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Home* News and Stories → Polar bear found dead in Petuniabukta had been anaesthetised for scientific purposes

Polar bear found dead in Petuniabukta had been anaesthetised for scientific purposes

Initially, it seemed to be a very normal, natural course of things when locals from Longyearbyen found a dead polar bear in Petuniabukta, near Pyramiden, on 07 April. Soon, however, it turned out that the animal had been anaesthetised for scientific purposes just a few days before, on 04 April. The body was consequently brought to Longyearbyen for a postmortem.

In contrary to early local rumours, it has been stated that outer injuries, as might have been caused by another bear, are not present. Other polar bears pose a real threat to anaesthetised bears. The cause of death is at present unclear. Tissue samples have been taken for further investigations, but it may take weeks until results are available.

Anaesthetisation of polar bears can have secondary effects which may be lethal in extreme cases. Once scientific works are finished, the animals are not being surveyed any further. Other bears may do harm to defenceless polar bears. Also a change of position can inflict suffocation. This is what happened to a polar bear found dead on Edgeøya in September 2013, which had been anaesthetised shortly before (see Spitsbergen-Svalbard.com news: Polar bear dead after anaesthetisation by scientists)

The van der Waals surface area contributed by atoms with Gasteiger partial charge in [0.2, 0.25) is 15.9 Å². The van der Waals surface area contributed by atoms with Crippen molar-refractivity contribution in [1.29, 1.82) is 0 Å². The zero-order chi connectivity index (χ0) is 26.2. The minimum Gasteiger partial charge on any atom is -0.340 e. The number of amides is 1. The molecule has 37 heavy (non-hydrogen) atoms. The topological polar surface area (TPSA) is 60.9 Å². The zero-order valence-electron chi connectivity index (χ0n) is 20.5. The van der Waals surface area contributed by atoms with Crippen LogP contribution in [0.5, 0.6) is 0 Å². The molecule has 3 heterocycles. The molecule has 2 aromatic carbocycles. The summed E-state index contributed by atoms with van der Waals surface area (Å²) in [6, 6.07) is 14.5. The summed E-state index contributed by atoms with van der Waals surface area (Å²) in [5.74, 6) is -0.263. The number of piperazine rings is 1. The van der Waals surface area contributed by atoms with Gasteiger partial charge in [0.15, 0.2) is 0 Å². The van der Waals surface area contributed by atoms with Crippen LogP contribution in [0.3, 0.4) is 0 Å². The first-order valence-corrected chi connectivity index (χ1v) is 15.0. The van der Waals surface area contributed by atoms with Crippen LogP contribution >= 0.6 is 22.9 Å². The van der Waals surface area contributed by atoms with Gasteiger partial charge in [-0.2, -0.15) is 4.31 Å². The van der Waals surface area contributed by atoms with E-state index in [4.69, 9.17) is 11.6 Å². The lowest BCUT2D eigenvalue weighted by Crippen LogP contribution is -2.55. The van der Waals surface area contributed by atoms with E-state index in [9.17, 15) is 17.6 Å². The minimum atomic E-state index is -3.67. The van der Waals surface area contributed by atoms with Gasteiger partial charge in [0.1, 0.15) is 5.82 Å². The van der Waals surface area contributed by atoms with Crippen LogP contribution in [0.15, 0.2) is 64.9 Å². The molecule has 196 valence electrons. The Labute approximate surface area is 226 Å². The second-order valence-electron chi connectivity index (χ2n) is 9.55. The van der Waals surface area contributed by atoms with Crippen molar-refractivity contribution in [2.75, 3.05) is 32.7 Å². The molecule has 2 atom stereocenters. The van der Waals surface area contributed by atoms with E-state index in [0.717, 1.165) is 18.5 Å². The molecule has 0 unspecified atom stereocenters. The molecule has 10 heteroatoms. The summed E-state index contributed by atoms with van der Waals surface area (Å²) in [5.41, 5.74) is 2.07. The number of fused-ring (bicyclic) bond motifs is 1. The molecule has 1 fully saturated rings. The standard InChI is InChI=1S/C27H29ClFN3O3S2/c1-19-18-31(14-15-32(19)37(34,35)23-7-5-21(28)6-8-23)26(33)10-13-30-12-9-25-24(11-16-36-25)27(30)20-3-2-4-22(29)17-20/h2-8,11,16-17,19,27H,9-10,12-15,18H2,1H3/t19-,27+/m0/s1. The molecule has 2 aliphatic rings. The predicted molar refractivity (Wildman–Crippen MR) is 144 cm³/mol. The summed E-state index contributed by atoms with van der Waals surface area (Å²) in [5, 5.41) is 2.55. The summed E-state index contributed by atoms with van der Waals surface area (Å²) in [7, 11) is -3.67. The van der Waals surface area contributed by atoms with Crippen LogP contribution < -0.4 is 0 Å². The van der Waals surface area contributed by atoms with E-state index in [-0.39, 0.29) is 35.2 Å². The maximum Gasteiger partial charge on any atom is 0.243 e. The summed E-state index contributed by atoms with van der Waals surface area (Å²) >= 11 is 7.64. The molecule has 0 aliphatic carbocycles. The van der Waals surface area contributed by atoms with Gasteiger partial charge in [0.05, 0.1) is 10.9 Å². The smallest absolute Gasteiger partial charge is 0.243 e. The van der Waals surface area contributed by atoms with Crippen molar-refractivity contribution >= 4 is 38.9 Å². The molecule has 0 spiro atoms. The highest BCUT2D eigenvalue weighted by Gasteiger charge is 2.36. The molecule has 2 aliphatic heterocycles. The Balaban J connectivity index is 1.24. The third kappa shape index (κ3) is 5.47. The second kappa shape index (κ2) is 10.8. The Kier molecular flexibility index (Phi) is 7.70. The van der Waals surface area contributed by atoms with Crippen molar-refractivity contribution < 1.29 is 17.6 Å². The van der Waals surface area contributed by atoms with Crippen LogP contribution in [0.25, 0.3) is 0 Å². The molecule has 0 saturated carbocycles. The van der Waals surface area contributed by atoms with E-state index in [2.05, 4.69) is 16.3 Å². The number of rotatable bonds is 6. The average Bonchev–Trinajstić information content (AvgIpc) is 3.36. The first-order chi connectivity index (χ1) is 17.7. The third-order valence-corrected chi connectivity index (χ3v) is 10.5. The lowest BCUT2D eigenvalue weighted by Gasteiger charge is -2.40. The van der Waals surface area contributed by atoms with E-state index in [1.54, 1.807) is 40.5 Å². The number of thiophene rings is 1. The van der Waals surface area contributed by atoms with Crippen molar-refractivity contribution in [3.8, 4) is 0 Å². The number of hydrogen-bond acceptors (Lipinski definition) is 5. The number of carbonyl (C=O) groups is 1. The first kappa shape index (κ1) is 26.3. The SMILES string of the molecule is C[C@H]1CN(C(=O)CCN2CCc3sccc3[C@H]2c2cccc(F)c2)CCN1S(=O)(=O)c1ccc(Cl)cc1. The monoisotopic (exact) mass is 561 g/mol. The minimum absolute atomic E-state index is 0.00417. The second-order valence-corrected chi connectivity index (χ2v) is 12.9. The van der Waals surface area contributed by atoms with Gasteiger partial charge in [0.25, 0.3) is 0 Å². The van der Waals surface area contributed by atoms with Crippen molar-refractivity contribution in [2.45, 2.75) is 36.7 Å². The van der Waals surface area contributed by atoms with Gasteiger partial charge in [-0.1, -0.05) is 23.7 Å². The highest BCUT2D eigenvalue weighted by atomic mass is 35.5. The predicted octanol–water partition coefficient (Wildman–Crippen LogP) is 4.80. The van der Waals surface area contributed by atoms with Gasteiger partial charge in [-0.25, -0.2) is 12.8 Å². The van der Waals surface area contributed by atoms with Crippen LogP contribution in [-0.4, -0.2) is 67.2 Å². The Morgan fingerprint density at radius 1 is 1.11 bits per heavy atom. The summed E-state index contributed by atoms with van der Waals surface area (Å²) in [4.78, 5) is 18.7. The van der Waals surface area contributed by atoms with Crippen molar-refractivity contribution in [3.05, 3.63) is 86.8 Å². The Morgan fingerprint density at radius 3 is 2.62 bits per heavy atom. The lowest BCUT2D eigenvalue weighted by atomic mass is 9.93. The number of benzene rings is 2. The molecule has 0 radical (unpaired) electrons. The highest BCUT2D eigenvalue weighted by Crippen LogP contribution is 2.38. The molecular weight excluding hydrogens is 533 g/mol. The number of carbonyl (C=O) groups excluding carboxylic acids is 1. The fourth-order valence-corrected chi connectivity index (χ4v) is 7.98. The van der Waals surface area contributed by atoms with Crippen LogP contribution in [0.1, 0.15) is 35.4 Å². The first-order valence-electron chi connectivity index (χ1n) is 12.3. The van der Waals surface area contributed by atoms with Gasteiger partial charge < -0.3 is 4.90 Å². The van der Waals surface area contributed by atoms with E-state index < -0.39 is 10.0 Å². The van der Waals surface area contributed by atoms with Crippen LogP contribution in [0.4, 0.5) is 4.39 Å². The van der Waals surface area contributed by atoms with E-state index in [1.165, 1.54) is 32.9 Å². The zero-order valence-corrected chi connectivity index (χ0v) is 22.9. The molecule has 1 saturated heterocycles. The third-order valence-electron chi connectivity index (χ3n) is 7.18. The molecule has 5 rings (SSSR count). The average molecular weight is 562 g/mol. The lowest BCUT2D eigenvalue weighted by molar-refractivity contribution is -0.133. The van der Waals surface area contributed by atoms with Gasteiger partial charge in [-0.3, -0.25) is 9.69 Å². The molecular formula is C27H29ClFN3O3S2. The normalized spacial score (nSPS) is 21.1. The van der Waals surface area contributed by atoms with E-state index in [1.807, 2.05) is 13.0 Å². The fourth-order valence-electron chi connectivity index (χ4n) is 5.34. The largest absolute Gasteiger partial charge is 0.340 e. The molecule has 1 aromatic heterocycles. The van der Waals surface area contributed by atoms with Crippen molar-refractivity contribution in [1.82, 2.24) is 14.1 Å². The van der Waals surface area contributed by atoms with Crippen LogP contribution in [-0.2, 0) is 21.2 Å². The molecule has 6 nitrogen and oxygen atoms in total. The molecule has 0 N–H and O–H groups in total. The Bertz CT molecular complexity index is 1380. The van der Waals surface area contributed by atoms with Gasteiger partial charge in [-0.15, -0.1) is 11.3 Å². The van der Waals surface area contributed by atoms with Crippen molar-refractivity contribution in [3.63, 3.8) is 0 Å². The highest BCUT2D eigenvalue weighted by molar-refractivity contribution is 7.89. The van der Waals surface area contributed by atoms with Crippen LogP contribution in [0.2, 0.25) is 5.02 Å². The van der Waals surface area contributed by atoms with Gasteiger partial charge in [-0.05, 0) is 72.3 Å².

Anaesthetisation of polar bears, which includes following them with a helicopter, is a traumatic experience for the animals with secondary effects that are obviously potentially very dangerous. Population data are, in Spitsbergen, not needed for administrative purposes: here as well as in the neighbouring Russian Arctic, polar bears are completely protected. There is no active management such as the fixing of an annual quota for hunting. Threats are more global, mainly climate change and long-lived environmental pollution, and cannot be managed regionally.

In late summer 2012, a polar bear family with two first year cubs were anaesthetised in Billefjord. The family showed significant behaviour changes at least for a while, pointing to the stress such an experience involves for the animals (see Chasing polar bears with helicopter in the name of science, October 2012). It is possible that the bear found dead now is one of the two little cubs of the family in Billefjord seen by many in Billefjord in 2012: it was a 1.5 year old female.

Not always the natural way of life: dead polar bear (archive photo, Nordaustland).

dead polar bear, Nordaustland

Source: Svalbardposten (16/2014)

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last modification: 2014-07-01 · copyright: Rolf Stange
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